It has been seven years since I shared my daughter Lana’s story with you. Like the son of Jimmy Kimmel, the popular late-night show host and writer, Lana had a major heart defect at birth that resulted in her being rushed to two different hospitals away from me shortly after birth. She then experienced surgeries when she was six days old, then six months, then 1 1/2 years old. She received a pacemaker in second grade, and, when Lana was in junior high, we moved to Northwest Arkansas from Florida–a decision that would change our family forever.
Within a few visits at Arkansas Children’s Hospital, her doctors, with their fresh pairs of eyes, knew that she needed a transplant. Amazingly, while she was a freshman at Bentonville High School, she got one! We spent her freshman year preparing for the surgery, going through with it, and then recovering from the shock and awe of that experience. My beautiful girl took it all in stride, never complaining–unless it was about the hospital food, understandably! Through it all, she continued to strengthen her relationship with God. It was amazing to watch. By her sophomore year, she was able to start back at school with all of her friends, and was able to be a normal teenager. She went to every homecoming dance, participated in Miss Bentonville High School, cheered at football games, danced at proms, participated in cotillion, bonfires, sleepovers and all the general fun that makes up high school.
She eventually graduated from BHS, and we were able to share her success story with her heart donor’s family via letters once she had her “heart-iversary,” a year after her transplant. Her heart donor was a 13-year-old boy from Indiana, who was a funny, charismatic child (much like Lana) named Timothy. He had been struck in a hit-and-run accident, and that amazing family gave my sweet angel the greatest gift she could ever receive: life. I still carry a picture of him in my wallet as a constant reminder of the greatest gift I ever received as a mother, for the greatest gift God ever gave me: Lana.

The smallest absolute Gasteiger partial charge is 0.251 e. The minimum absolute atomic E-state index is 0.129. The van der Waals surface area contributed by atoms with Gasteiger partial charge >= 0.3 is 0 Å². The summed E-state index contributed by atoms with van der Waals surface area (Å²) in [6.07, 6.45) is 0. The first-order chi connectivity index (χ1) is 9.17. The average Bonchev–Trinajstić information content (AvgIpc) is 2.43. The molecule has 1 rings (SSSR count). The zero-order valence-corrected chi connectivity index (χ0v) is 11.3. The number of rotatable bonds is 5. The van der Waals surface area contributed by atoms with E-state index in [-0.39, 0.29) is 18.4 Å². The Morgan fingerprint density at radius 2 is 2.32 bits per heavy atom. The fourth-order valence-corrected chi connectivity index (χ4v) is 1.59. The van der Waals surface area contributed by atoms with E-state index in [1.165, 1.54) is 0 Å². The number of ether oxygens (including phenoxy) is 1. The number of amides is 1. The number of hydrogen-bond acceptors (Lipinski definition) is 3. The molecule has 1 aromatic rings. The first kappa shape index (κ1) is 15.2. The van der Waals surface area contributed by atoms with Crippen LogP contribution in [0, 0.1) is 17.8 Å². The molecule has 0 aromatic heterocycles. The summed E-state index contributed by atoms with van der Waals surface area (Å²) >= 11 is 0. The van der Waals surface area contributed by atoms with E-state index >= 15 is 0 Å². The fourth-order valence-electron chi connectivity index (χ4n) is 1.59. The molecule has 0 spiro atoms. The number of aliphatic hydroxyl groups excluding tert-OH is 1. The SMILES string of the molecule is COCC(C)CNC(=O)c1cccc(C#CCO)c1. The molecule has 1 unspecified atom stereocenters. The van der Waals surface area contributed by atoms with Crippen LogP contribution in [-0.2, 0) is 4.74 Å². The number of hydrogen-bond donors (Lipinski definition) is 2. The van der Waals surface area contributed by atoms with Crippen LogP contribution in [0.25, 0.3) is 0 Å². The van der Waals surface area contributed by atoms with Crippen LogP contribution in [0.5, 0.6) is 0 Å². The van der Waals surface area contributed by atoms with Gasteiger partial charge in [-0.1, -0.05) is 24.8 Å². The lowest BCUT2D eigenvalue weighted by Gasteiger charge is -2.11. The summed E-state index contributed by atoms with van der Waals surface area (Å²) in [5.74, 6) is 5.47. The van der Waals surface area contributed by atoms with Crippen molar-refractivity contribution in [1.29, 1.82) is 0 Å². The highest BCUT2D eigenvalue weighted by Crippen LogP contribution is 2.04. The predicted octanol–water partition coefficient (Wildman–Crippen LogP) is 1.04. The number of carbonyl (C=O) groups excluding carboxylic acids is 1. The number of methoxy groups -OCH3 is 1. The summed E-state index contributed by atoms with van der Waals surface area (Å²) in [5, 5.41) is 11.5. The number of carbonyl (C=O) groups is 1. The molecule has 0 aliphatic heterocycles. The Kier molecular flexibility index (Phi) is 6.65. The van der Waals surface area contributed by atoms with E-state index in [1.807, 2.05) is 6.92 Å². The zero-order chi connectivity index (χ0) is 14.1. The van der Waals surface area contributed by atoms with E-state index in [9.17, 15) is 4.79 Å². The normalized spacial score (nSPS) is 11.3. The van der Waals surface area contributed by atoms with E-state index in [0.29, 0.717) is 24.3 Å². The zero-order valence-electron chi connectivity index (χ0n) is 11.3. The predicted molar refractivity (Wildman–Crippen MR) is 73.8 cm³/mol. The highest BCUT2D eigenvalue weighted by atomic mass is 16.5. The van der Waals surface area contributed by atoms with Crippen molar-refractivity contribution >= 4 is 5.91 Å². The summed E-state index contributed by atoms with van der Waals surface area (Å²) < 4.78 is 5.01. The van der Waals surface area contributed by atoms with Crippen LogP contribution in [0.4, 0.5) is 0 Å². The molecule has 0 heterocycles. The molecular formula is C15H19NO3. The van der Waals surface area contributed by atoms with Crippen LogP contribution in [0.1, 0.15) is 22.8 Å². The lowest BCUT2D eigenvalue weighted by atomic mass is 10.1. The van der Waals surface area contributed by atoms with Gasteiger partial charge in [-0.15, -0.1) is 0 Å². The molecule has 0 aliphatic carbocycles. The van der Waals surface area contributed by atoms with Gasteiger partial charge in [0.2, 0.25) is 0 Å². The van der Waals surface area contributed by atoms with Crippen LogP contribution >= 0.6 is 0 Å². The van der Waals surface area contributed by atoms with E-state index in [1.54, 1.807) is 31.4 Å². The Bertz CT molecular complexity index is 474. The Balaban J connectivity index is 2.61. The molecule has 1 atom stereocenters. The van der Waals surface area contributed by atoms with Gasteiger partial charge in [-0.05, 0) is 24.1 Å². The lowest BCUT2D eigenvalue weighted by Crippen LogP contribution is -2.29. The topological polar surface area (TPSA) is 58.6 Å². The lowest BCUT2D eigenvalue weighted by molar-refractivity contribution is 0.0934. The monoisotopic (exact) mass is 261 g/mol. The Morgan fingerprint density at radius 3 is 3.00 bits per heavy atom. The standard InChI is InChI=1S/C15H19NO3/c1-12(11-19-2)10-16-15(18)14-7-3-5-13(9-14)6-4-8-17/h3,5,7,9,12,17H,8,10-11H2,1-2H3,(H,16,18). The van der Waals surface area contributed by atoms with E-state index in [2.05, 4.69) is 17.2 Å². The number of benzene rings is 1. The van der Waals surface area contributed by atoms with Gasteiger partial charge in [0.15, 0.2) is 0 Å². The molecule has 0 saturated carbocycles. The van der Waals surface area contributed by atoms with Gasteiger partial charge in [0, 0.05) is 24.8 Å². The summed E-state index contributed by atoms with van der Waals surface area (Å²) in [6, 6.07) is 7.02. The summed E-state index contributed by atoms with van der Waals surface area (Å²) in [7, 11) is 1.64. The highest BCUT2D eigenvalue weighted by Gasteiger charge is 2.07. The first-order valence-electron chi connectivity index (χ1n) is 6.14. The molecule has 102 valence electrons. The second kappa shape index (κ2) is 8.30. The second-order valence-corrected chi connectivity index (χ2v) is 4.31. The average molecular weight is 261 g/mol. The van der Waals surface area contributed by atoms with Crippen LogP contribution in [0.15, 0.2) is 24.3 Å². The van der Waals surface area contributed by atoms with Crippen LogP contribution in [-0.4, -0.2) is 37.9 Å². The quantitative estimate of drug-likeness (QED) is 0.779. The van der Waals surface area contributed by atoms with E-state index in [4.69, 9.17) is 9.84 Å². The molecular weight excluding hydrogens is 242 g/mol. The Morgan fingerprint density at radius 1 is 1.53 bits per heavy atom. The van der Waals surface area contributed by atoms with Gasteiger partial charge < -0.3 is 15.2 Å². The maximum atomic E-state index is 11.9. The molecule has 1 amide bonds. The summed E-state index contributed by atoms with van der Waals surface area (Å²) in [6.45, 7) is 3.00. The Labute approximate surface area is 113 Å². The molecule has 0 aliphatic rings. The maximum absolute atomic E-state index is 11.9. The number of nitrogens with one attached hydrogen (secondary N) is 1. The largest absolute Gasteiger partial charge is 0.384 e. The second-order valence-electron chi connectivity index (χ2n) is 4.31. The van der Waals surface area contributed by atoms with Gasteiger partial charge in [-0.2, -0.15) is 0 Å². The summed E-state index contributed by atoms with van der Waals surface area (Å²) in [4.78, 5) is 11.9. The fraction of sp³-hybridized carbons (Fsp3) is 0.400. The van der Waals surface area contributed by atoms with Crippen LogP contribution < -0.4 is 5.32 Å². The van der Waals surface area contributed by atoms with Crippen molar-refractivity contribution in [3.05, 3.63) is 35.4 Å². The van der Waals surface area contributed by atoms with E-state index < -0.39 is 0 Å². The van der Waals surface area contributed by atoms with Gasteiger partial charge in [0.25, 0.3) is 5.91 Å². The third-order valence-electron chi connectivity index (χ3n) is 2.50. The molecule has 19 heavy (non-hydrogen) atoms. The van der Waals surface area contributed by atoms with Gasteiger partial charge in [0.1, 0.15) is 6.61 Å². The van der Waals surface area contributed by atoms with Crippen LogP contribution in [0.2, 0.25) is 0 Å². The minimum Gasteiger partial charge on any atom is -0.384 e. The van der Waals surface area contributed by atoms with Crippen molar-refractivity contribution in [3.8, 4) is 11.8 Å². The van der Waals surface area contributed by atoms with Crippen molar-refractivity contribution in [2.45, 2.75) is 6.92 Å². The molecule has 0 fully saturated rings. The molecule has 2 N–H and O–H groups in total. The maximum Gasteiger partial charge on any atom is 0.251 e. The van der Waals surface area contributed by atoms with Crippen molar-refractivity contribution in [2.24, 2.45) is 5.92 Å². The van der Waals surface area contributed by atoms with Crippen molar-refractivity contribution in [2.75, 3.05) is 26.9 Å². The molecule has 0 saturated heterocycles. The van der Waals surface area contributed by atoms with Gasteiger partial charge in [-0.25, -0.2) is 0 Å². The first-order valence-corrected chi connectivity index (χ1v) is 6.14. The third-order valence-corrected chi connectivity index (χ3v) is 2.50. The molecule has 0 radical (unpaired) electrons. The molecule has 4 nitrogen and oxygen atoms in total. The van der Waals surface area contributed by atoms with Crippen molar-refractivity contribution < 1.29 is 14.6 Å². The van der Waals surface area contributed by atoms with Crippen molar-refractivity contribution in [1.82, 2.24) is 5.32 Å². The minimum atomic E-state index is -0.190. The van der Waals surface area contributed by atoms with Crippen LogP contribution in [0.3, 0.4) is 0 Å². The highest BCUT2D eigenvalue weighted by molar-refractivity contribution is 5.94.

After graduation, Lana was then accepted to Florida Atlantic University in Boca Raton, Florida, so we loaded up our cars and headed down to get her all settled. It was so fun! We got to enjoy the beach, and food, and laugh at the life that is southern Florida. We loved our time there, but, in the end, she was too far from home, and wanted so badly to be back with her family. So, her dad went down to Boca, packed her up, and brought her home. That was one of the best things that happened to her, quite honestly. She then changed her major to behavioral therapy/social work, and started back to school at NWACC. She’d drive down to Ft. Smith regularly to visit her friends from high school, and was able to enjoy the normal pace of life back in NWA.
Soon, she got a job at Thrive working with autistic children, in addition to a job working with some of our friends’ kids, and was really happy. She had such a great outlook on life, didn’t put up with anything, and would call you out if you needed it! She was hilarious, and, most importantly, a child of God, and spread his word every chance she got. Shortly after starting with Thrive, the week of Easter in 2015, she got sick. They thought it was the flu, then that it was some weird thing with her gallbladder. We all knew that there was something wrong, but had no clue as to what was actually happening. They sent her home from both the ER and doctors’ offices three times before she was life-flighted to ACH in Little Rock. Our greatest fear, five whole years after her transplant, came true with almost no notice. She was experiencing rejection of the heart that had saved her life.